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Ephemera

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Mr Grue
129529.  Thu Dec 28, 2006 12:01 pm Reply with quote

Items of shortlived interest or purpose.

Arthur Lloyd[1], born to a Welsh brass finisher on 5th November, 1891 was a stage performer who began his career to support his widowed mother. His act went as follows. He would walk on stage in mortarboard and gown and request that a member of the audience to name a playing card. No sooner was the card named, than Lloyd would reach into his gown and, without looking, pull from its folds the self-same card. This would be repeated several times, and each time Lloyd would have the card in an instant. But such an act was commonplace. Card ace and stage-magic historian Ricky Jay notes that Lloyd attended every show of conjurer Herbert Brooks, who featured a similar "any playing card" routine. Lloyd adopted the routine himself, but with and additional spin that made the act his own.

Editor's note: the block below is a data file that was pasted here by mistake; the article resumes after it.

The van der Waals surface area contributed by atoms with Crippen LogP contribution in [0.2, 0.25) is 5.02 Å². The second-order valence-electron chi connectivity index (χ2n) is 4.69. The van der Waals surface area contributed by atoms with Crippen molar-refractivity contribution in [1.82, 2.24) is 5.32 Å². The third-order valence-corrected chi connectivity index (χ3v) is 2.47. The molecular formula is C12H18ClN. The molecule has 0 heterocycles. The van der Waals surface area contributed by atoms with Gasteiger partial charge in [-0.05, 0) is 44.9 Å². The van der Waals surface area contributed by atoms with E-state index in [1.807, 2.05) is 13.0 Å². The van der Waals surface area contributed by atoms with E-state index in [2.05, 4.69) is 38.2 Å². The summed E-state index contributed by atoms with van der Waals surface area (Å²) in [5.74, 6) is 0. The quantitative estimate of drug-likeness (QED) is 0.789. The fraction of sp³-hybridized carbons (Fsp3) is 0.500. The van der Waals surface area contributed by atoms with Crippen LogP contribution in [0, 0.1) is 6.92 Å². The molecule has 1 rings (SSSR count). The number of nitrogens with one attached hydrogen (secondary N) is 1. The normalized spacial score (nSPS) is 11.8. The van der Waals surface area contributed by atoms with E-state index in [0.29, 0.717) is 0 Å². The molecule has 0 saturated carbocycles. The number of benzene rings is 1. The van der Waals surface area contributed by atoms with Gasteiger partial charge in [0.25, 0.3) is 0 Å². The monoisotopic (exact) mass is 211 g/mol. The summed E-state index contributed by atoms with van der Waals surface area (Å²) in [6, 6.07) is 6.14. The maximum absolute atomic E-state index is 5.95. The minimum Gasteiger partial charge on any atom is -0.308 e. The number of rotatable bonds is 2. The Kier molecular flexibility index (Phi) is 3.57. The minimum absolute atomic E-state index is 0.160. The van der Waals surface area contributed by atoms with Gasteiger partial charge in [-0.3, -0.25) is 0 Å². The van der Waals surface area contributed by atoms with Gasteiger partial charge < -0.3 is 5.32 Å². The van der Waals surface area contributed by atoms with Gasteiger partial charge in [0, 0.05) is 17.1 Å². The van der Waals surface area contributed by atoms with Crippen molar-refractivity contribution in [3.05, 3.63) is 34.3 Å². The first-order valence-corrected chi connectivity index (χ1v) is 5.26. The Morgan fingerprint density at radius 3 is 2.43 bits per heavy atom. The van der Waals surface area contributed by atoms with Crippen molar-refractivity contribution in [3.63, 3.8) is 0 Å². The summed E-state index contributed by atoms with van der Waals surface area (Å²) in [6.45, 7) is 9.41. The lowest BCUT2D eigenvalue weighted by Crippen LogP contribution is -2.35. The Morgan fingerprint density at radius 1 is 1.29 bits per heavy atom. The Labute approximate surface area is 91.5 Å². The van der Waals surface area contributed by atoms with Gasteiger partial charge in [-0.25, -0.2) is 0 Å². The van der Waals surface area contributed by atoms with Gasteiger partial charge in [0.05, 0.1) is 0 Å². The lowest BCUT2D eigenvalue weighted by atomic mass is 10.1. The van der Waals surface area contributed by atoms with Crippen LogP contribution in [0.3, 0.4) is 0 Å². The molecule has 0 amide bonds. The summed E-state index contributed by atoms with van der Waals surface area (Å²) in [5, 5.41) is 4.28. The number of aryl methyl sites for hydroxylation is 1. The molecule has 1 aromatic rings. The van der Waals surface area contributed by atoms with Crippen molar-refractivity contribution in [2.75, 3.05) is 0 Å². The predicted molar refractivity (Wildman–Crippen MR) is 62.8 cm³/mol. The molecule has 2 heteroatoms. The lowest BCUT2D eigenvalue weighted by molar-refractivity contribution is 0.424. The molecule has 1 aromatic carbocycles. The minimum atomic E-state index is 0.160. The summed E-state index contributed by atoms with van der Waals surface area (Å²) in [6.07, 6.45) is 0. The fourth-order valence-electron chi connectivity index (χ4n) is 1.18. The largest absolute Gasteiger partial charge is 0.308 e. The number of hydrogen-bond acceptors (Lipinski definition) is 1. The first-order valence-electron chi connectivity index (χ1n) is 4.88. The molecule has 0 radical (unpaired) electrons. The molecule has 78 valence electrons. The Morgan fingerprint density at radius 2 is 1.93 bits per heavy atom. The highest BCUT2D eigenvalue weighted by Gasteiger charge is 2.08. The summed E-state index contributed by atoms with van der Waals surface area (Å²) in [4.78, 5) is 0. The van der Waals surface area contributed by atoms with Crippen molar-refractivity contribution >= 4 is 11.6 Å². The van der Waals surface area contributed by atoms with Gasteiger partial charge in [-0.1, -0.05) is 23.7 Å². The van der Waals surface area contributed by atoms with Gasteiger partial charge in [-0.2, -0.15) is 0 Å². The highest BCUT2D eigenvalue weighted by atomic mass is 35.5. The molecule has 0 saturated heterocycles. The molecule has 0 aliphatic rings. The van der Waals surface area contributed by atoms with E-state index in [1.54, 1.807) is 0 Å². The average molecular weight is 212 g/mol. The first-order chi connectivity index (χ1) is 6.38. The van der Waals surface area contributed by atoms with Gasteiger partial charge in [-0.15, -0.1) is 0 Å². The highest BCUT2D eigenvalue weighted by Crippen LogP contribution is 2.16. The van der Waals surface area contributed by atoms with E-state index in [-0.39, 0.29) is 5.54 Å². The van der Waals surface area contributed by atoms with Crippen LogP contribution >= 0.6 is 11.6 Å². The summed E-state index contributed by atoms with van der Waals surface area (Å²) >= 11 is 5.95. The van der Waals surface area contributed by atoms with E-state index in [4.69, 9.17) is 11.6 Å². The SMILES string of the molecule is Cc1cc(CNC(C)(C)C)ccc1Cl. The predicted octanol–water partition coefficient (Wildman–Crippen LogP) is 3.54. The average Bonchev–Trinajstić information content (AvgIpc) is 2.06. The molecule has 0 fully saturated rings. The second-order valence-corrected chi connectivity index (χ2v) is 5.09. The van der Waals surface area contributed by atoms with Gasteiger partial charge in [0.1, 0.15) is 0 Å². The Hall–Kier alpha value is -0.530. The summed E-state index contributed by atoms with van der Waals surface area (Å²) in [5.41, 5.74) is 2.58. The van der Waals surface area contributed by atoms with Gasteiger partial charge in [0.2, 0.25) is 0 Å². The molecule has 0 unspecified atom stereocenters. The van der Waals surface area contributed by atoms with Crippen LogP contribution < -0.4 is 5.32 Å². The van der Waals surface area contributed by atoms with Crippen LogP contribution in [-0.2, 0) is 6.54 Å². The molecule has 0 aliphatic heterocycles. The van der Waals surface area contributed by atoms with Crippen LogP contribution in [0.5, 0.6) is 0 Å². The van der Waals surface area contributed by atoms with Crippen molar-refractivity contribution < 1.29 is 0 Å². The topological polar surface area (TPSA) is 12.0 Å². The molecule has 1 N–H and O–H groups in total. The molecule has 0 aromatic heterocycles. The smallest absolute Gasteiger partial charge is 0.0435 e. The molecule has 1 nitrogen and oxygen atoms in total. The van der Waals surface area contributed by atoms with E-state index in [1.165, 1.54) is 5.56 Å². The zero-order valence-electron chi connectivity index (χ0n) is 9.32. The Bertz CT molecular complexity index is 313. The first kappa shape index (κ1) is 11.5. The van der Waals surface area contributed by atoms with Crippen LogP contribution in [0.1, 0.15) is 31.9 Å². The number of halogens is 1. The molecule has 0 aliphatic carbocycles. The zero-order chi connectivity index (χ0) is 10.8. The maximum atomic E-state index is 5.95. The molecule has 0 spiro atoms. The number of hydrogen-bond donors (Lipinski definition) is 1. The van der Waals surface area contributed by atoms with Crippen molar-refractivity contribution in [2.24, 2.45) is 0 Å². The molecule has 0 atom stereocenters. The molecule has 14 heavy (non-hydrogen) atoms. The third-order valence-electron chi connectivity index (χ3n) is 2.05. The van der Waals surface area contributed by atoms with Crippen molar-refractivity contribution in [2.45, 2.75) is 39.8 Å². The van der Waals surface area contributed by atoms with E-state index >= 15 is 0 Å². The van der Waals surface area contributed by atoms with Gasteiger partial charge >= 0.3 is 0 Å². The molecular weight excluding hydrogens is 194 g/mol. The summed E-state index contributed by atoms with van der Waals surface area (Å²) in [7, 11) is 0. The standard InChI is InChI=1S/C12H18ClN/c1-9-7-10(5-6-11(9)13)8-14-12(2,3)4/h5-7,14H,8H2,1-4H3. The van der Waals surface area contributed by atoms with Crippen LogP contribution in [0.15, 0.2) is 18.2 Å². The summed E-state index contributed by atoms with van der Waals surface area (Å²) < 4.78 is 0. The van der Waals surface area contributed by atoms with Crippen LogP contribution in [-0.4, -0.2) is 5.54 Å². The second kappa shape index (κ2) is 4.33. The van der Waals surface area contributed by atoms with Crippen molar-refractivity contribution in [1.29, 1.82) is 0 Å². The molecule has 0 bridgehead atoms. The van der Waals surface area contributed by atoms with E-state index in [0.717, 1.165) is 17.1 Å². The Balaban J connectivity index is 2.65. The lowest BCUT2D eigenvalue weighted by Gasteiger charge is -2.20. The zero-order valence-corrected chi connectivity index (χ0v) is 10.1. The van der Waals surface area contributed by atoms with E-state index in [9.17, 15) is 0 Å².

Once Lloyd had convinced the audience that he could produce any playing card named from his gown, he made a second, more open-ended request; that members of the audience call out for anything, anything at all, that was printed and could be carried around in a pocket. Lloyd would then produce these items with the same ease, be they insurance policies, alimony papers, tickets for the boxing, a license for boxing, a membership card for the Communist party, a pass to the Colombian exposition, a paper asprin packet, and on, and on.

Ripley's Believe it or Not column featured Lloyd on June 14, 1936, describing him as the "Human Card Index". It gave the weight of his clothing, and the 15,000 printed items, as between 45 and 110 pounds.

If a member of the audience managed to come up with an item that could not be found, Lloyd would endeavour to acquire the item by the time he played the same city, and would as often as not send the audience member a photostat of the item once he had it.

Lloyd would perform a refined version of his act for speciality groups, such as lawyers or accountants, providing any item of associated paperwork on request.

Ricky Jay describes in his book, Learned Pigs and Fireproof Women, the clothing worn by Lloyd, which is now owned by Chet Karkut of Connecticut.